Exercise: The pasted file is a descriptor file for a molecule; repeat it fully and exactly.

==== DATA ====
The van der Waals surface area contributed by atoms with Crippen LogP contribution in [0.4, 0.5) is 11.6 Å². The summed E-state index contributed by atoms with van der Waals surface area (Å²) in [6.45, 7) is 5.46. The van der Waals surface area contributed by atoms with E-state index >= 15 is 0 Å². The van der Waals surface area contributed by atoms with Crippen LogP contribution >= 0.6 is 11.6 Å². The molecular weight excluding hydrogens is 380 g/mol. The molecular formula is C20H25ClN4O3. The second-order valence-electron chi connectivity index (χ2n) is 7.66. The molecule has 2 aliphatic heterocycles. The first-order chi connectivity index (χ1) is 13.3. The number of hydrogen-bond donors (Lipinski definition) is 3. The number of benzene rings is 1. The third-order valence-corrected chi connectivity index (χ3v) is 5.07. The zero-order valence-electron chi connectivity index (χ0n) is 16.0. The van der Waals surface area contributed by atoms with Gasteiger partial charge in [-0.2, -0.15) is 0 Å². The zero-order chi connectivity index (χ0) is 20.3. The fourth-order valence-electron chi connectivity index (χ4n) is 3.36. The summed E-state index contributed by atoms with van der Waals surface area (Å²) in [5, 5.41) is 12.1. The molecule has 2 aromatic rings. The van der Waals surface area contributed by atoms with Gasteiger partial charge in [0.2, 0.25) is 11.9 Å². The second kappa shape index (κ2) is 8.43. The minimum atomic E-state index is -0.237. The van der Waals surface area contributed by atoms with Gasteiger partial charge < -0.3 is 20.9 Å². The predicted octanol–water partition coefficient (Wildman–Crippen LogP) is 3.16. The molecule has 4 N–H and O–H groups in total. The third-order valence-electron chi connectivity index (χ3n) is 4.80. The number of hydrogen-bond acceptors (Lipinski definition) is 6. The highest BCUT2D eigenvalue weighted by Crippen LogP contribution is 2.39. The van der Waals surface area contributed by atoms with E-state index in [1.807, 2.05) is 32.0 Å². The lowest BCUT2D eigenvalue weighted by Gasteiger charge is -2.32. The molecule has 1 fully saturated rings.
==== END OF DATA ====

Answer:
The van der Waals surface area contributed by atoms with Crippen LogP contribution in [0.4, 0.5) is 11.6 Å². The summed E-state index contributed by atoms with van der Waals surface area (Å²) in [6.45, 7) is 5.46. The van der Waals surface area contributed by atoms with E-state index >= 15 is 0 Å². The van der Waals surface area contributed by atoms with Crippen LogP contribution >= 0.6 is 11.6 Å². The molecular weight excluding hydrogens is 380 g/mol. The molecular formula is C20H25ClN4O3. The second-order valence-electron chi connectivity index (χ2n) is 7.66. The molecule has 2 aliphatic heterocycles. The first-order chi connectivity index (χ1) is 13.3. The number of hydrogen-bond donors (Lipinski definition) is 3. The number of benzene rings is 1. The third-order valence-corrected chi connectivity index (χ3v) is 5.07. The zero-order valence-electron chi connectivity index (χ0n) is 16.0. The van der Waals surface area contributed by atoms with Gasteiger partial charge in [-0.2, -0.15) is 0 Å². The zero-order chi connectivity index (χ0) is 20.3. The fourth-order valence-electron chi connectivity index (χ4n) is 3.36. The summed E-state index contributed by atoms with van der Waals surface area (Å²) in [5, 5.41) is 12.1. The molecule has 2 aromatic rings. The van der Waals surface area contributed by atoms with Gasteiger partial charge in [0.2, 0.25) is 11.9 Å². The second kappa shape index (κ2) is 8.43. The minimum atomic E-state index is -0.237. The van der Waals surface area contributed by atoms with Gasteiger partial charge < -0.3 is 20.9 Å². The predicted octanol–water partition coefficient (Wildman–Crippen LogP) is 3.16. The molecule has 4 N–H and O–H groups in total. The third-order valence-electron chi connectivity index (χ3n) is 4.80. The number of hydrogen-bond acceptors (Lipinski definition) is 6. The highest BCUT2D eigenvalue weighted by Crippen LogP contribution is 2.39. The van der Waals surface area contributed by atoms with E-state index in [1.807, 2.05) is 32.0 Å². The lowest BCUT2D eigenvalue weighted by Gasteiger charge is -2.32. The molecule has 1 fully saturated rings.